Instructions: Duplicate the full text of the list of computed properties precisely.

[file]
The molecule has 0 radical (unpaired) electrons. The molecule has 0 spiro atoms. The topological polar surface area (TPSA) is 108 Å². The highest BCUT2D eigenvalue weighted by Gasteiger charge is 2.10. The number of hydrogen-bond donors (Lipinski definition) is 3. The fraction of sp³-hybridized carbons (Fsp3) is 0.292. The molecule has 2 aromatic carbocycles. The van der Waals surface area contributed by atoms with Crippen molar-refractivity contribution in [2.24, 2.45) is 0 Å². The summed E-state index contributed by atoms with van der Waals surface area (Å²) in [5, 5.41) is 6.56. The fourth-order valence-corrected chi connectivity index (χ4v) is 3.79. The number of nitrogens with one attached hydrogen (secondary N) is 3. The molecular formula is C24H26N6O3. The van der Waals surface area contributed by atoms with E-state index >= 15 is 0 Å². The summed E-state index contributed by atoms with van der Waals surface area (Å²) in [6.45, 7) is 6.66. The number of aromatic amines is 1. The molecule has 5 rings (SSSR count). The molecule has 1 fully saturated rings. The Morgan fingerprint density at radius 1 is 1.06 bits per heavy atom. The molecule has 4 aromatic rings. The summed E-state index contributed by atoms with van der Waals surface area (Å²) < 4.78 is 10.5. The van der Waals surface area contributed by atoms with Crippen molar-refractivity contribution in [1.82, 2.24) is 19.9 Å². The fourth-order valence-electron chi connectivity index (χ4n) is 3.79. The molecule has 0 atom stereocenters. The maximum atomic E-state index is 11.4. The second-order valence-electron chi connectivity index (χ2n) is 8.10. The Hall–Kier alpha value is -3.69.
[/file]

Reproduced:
The molecule has 0 radical (unpaired) electrons. The molecule has 0 spiro atoms. The topological polar surface area (TPSA) is 108 Å². The highest BCUT2D eigenvalue weighted by Gasteiger charge is 2.10. The number of hydrogen-bond donors (Lipinski definition) is 3. The fraction of sp³-hybridized carbons (Fsp3) is 0.292. The molecule has 2 aromatic carbocycles. The van der Waals surface area contributed by atoms with Crippen molar-refractivity contribution in [2.24, 2.45) is 0 Å². The summed E-state index contributed by atoms with van der Waals surface area (Å²) in [5, 5.41) is 6.56. The fourth-order valence-corrected chi connectivity index (χ4v) is 3.79. The number of nitrogens with one attached hydrogen (secondary N) is 3. The molecular formula is C24H26N6O3. The van der Waals surface area contributed by atoms with E-state index >= 15 is 0 Å². The summed E-state index contributed by atoms with van der Waals surface area (Å²) in [6.45, 7) is 6.66. The number of aromatic amines is 1. The molecule has 5 rings (SSSR count). The molecule has 1 fully saturated rings. The Morgan fingerprint density at radius 1 is 1.06 bits per heavy atom. The molecule has 4 aromatic rings. The summed E-state index contributed by atoms with van der Waals surface area (Å²) < 4.78 is 10.5. The van der Waals surface area contributed by atoms with Crippen molar-refractivity contribution in [1.82, 2.24) is 19.9 Å². The fourth-order valence-electron chi connectivity index (χ4n) is 3.79. The molecule has 0 atom stereocenters. The maximum atomic E-state index is 11.4. The second-order valence-electron chi connectivity index (χ2n) is 8.10. The Hall–Kier alpha value is -3.69.